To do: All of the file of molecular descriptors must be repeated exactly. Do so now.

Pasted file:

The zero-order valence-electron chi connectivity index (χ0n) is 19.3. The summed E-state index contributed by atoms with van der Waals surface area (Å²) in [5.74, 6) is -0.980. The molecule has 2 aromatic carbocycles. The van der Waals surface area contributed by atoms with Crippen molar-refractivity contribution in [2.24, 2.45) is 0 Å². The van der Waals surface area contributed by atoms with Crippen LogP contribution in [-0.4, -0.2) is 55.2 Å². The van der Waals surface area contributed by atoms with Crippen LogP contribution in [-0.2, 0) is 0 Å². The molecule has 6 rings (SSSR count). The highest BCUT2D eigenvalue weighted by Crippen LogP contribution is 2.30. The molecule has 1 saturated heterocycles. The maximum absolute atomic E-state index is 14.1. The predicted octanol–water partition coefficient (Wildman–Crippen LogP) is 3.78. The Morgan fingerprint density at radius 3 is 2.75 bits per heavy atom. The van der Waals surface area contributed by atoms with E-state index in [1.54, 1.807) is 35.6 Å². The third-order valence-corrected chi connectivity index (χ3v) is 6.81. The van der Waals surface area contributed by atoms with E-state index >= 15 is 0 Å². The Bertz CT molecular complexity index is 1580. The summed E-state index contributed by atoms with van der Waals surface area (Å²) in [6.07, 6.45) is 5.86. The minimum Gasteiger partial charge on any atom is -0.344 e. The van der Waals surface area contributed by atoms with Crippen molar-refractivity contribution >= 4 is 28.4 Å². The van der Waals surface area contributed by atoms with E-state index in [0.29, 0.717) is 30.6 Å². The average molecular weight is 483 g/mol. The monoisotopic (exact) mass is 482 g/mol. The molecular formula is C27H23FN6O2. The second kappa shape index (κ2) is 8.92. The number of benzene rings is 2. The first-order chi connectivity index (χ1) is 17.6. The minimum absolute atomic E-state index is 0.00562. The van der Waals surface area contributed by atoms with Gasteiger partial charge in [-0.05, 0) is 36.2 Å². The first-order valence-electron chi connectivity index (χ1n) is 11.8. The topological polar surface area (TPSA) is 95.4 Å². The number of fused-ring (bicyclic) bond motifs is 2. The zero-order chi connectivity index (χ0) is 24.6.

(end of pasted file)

The zero-order valence-electron chi connectivity index (χ0n) is 19.3. The summed E-state index contributed by atoms with van der Waals surface area (Å²) in [5.74, 6) is -0.980. The molecule has 2 aromatic carbocycles. The van der Waals surface area contributed by atoms with Crippen molar-refractivity contribution in [2.24, 2.45) is 0 Å². The van der Waals surface area contributed by atoms with Crippen LogP contribution in [-0.4, -0.2) is 55.2 Å². The van der Waals surface area contributed by atoms with Crippen LogP contribution in [-0.2, 0) is 0 Å². The molecule has 6 rings (SSSR count). The highest BCUT2D eigenvalue weighted by Crippen LogP contribution is 2.30. The molecule has 1 saturated heterocycles. The maximum absolute atomic E-state index is 14.1. The predicted octanol–water partition coefficient (Wildman–Crippen LogP) is 3.78. The Morgan fingerprint density at radius 3 is 2.75 bits per heavy atom. The van der Waals surface area contributed by atoms with E-state index in [1.54, 1.807) is 35.6 Å². The third-order valence-corrected chi connectivity index (χ3v) is 6.81. The van der Waals surface area contributed by atoms with E-state index >= 15 is 0 Å². The Bertz CT molecular complexity index is 1580. The summed E-state index contributed by atoms with van der Waals surface area (Å²) in [6.07, 6.45) is 5.86. The minimum Gasteiger partial charge on any atom is -0.344 e. The van der Waals surface area contributed by atoms with Crippen molar-refractivity contribution >= 4 is 28.4 Å². The van der Waals surface area contributed by atoms with E-state index in [0.29, 0.717) is 30.6 Å². The average molecular weight is 483 g/mol. The monoisotopic (exact) mass is 482 g/mol. The molecular formula is C27H23FN6O2. The second kappa shape index (κ2) is 8.92. The number of benzene rings is 2. The first-order chi connectivity index (χ1) is 17.6. The minimum absolute atomic E-state index is 0.00562. The van der Waals surface area contributed by atoms with Gasteiger partial charge in [-0.05, 0) is 36.2 Å². The first-order valence-electron chi connectivity index (χ1n) is 11.8. The topological polar surface area (TPSA) is 95.4 Å². The number of fused-ring (bicyclic) bond motifs is 2. The zero-order chi connectivity index (χ0) is 24.6.